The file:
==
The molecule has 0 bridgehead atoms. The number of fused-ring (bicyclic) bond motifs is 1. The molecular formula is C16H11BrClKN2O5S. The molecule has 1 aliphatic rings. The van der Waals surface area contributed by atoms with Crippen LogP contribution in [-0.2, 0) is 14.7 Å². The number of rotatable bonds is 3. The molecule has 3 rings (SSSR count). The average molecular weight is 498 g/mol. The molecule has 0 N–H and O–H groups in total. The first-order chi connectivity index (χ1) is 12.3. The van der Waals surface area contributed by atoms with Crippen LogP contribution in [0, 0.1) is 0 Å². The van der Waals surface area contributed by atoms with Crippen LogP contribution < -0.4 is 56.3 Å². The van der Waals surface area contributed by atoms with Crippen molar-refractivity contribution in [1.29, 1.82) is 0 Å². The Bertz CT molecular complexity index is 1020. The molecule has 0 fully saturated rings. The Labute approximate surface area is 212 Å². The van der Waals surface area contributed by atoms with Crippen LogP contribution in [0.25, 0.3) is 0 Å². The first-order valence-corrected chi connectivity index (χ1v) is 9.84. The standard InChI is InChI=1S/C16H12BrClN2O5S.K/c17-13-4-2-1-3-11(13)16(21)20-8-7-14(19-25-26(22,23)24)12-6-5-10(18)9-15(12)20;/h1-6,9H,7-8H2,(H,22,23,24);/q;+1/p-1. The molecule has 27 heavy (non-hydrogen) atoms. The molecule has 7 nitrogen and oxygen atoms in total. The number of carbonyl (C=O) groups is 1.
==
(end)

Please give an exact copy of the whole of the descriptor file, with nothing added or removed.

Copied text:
The molecule has 0 bridgehead atoms. The number of fused-ring (bicyclic) bond motifs is 1. The molecular formula is C16H11BrClKN2O5S. The molecule has 1 aliphatic rings. The van der Waals surface area contributed by atoms with Crippen LogP contribution in [-0.2, 0) is 14.7 Å². The number of rotatable bonds is 3. The molecule has 3 rings (SSSR count). The average molecular weight is 498 g/mol. The molecule has 0 N–H and O–H groups in total. The first-order chi connectivity index (χ1) is 12.3. The van der Waals surface area contributed by atoms with Crippen LogP contribution in [0, 0.1) is 0 Å². The van der Waals surface area contributed by atoms with Crippen LogP contribution < -0.4 is 56.3 Å². The van der Waals surface area contributed by atoms with Crippen molar-refractivity contribution in [1.29, 1.82) is 0 Å². The Bertz CT molecular complexity index is 1020. The molecule has 0 fully saturated rings. The Labute approximate surface area is 212 Å². The van der Waals surface area contributed by atoms with Crippen LogP contribution in [0.25, 0.3) is 0 Å². The first-order valence-corrected chi connectivity index (χ1v) is 9.84. The standard InChI is InChI=1S/C16H12BrClN2O5S.K/c17-13-4-2-1-3-11(13)16(21)20-8-7-14(19-25-26(22,23)24)12-6-5-10(18)9-15(12)20;/h1-6,9H,7-8H2,(H,22,23,24);/q;+1/p-1. The molecule has 27 heavy (non-hydrogen) atoms. The molecule has 7 nitrogen and oxygen atoms in total. The number of carbonyl (C=O) groups is 1.